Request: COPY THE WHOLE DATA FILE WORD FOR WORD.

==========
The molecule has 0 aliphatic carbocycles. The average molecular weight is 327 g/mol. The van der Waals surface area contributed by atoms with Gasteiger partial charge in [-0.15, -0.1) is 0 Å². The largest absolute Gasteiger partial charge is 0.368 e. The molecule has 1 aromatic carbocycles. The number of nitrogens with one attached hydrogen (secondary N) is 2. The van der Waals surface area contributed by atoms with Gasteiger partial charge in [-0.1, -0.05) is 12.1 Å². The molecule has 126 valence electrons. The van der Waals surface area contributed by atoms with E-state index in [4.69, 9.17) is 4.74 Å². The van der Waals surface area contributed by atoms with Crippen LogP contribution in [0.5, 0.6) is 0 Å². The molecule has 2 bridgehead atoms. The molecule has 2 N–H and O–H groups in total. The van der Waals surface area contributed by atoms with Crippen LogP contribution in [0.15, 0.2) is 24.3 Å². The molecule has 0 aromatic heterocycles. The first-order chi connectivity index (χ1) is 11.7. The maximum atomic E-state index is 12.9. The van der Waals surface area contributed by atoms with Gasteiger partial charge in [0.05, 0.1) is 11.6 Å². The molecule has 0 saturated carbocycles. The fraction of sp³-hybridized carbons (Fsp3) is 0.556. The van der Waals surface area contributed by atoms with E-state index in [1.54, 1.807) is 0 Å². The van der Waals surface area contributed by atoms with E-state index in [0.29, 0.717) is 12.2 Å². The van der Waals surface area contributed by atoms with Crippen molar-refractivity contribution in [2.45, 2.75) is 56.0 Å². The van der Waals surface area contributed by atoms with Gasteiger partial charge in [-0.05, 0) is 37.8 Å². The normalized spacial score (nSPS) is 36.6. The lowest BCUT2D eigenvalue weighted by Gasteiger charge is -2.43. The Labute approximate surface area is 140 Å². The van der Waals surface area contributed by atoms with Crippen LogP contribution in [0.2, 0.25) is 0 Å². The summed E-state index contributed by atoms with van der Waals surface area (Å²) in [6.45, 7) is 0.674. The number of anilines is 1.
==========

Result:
The molecule has 0 aliphatic carbocycles. The average molecular weight is 327 g/mol. The van der Waals surface area contributed by atoms with Gasteiger partial charge in [-0.15, -0.1) is 0 Å². The largest absolute Gasteiger partial charge is 0.368 e. The molecule has 1 aromatic carbocycles. The number of nitrogens with one attached hydrogen (secondary N) is 2. The van der Waals surface area contributed by atoms with Gasteiger partial charge in [-0.1, -0.05) is 12.1 Å². The molecule has 126 valence electrons. The van der Waals surface area contributed by atoms with E-state index in [4.69, 9.17) is 4.74 Å². The van der Waals surface area contributed by atoms with Crippen LogP contribution in [0.5, 0.6) is 0 Å². The molecule has 2 bridgehead atoms. The molecule has 2 N–H and O–H groups in total. The van der Waals surface area contributed by atoms with Crippen LogP contribution in [0.15, 0.2) is 24.3 Å². The molecule has 0 aromatic heterocycles. The first-order chi connectivity index (χ1) is 11.7. The maximum atomic E-state index is 12.9. The van der Waals surface area contributed by atoms with Gasteiger partial charge in [0.05, 0.1) is 11.6 Å². The molecule has 0 saturated carbocycles. The fraction of sp³-hybridized carbons (Fsp3) is 0.556. The van der Waals surface area contributed by atoms with E-state index in [1.54, 1.807) is 0 Å². The van der Waals surface area contributed by atoms with E-state index in [0.29, 0.717) is 12.2 Å². The van der Waals surface area contributed by atoms with Crippen molar-refractivity contribution in [2.45, 2.75) is 56.0 Å². The van der Waals surface area contributed by atoms with Gasteiger partial charge in [-0.05, 0) is 37.8 Å². The normalized spacial score (nSPS) is 36.6. The lowest BCUT2D eigenvalue weighted by Gasteiger charge is -2.43. The Labute approximate surface area is 140 Å². The van der Waals surface area contributed by atoms with Crippen LogP contribution in [0.2, 0.25) is 0 Å². The summed E-state index contributed by atoms with van der Waals surface area (Å²) in [6.45, 7) is 0.674. The number of anilines is 1.